1.Two SS439 burners with 3.5kw for each
2.Enamel heavy double layer lid with sliver handle
3.Piezo ignition system
4.SS control panel
5.Black powder coating side table
6.Temperature gauge for controlled cooking
7.Enamel fire box for easy cleaning
8.V shape enamel flame tamers
9.Enamel cast iron cooking grill
10.Enamel warming rack
11.Black powder coating cart front panel
12.Two casters with brake and two 6’’ wheels
1.Primary cooking area:50x41.5cm
2.Warming rack area: 46x18cm
5.Loading QTY: 105 Pcs/20GP, 288Pcs/40HQ
Notes: TIPS FOR LOW AND SLOW COOKING ON YOUR GAS GRILL
1.Types of Food for Low and Slow.
Larger fattier cuts of meat like brisket, pork shoulder, and ribs are great for the low-and-slow cooking.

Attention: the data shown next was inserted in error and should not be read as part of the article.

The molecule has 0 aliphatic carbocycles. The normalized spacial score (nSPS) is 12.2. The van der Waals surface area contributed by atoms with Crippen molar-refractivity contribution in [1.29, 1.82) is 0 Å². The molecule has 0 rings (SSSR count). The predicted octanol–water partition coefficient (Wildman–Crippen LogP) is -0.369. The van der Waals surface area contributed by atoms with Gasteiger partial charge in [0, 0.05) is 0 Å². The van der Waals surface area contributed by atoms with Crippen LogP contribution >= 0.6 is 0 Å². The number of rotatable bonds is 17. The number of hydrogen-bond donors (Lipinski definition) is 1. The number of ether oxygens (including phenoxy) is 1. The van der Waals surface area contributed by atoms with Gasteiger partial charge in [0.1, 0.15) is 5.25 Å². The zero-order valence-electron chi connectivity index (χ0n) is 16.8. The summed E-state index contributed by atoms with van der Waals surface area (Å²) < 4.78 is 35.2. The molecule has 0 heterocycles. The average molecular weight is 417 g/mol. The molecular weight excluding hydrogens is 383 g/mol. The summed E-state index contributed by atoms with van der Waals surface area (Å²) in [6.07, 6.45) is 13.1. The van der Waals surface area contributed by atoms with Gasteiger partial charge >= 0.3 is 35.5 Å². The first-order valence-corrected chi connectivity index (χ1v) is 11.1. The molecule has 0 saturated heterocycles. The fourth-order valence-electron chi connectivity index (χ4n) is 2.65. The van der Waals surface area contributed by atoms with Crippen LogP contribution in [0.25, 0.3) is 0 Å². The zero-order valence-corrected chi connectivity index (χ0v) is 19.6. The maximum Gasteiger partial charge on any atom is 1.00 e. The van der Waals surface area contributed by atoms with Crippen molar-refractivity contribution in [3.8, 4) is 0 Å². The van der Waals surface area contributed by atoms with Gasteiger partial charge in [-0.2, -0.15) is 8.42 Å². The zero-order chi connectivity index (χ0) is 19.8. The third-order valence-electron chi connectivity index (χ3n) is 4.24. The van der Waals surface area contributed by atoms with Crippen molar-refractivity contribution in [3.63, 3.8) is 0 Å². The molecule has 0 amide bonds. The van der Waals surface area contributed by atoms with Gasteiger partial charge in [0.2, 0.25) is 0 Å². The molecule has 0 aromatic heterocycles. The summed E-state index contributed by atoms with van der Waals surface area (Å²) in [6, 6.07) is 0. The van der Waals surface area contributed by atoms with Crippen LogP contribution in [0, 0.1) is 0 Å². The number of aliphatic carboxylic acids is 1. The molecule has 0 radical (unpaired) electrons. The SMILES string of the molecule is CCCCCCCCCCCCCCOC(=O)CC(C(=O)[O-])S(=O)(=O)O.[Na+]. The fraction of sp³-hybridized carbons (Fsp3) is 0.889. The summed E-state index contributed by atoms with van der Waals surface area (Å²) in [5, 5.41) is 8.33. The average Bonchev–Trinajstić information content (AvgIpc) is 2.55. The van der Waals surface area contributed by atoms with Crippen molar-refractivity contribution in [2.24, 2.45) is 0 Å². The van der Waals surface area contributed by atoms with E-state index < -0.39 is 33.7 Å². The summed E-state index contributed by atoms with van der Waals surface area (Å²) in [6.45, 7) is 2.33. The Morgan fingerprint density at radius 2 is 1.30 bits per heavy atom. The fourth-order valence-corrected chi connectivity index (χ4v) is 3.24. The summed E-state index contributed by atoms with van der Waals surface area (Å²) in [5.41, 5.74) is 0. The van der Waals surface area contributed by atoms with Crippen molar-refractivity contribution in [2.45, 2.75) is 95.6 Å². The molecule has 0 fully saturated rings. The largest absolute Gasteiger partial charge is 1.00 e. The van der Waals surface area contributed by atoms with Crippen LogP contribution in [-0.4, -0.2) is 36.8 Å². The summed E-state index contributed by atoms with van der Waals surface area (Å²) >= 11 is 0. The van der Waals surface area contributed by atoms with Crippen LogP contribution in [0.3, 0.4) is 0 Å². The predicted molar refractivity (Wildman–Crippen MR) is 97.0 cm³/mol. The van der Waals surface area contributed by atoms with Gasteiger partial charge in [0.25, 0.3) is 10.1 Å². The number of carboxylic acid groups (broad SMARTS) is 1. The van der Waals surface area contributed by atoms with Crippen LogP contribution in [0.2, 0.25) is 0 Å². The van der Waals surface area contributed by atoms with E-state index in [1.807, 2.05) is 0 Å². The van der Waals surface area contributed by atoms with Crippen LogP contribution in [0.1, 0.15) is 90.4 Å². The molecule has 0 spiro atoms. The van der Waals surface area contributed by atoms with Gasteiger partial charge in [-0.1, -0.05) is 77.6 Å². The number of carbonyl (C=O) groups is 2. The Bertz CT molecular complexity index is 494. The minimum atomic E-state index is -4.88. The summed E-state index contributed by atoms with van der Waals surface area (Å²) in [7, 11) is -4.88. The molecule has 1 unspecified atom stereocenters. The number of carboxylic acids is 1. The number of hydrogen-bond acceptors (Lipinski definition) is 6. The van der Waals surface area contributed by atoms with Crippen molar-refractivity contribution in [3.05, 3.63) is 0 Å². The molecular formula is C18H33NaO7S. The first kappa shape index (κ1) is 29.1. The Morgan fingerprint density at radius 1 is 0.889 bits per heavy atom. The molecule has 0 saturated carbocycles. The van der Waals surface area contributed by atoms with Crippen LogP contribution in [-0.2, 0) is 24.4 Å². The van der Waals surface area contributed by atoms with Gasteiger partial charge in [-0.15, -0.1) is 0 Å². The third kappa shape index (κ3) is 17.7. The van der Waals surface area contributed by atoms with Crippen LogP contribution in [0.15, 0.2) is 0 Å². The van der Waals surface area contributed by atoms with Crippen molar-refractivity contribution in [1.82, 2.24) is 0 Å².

2.Don’t Crowd Your Food.
Because barbecuing relies on indirect heat, allow plenty of room for the smoke to penetrate the meat. Rather than piling on ribs, keep it to just a few racks, or a reasonable fit on the indirect side of the grill.
3.Only Turn on Half the Burners.
Use at least a three-burner grill. A four-burner grill is ideal. For three burners, light one burner, cooking the food on the opposite cooler side. For four burners, light two adjacent burners, cooking the food on the opposite cooler side.
4.Keep the Temperature Low.
Using the low and slow method, keep your grill between 200 and 250 degrees Fahrenheit. Depending on weather conditions, like the cold and wind, the lit burners will need to be set to low or medium.
Timing will depend on the meat, heat and weather; however, you can account for a minimum of 3-4 hours for ribs and up to 12-14 hours for a pork shoulder or brisket when cooking at 225 degrees Fahrenheit.
The Hybrid Approach.
You can start your meat on the grill, letting the smoke work its magic until the internal temperature of the meat is about 140 degrees Fahrenheit. Then finish it in a 225-degree oven.
Add a little deep flavor smoking wood adjacent to your meat in a smoker box or directly on your TRU-Infrared™ grates.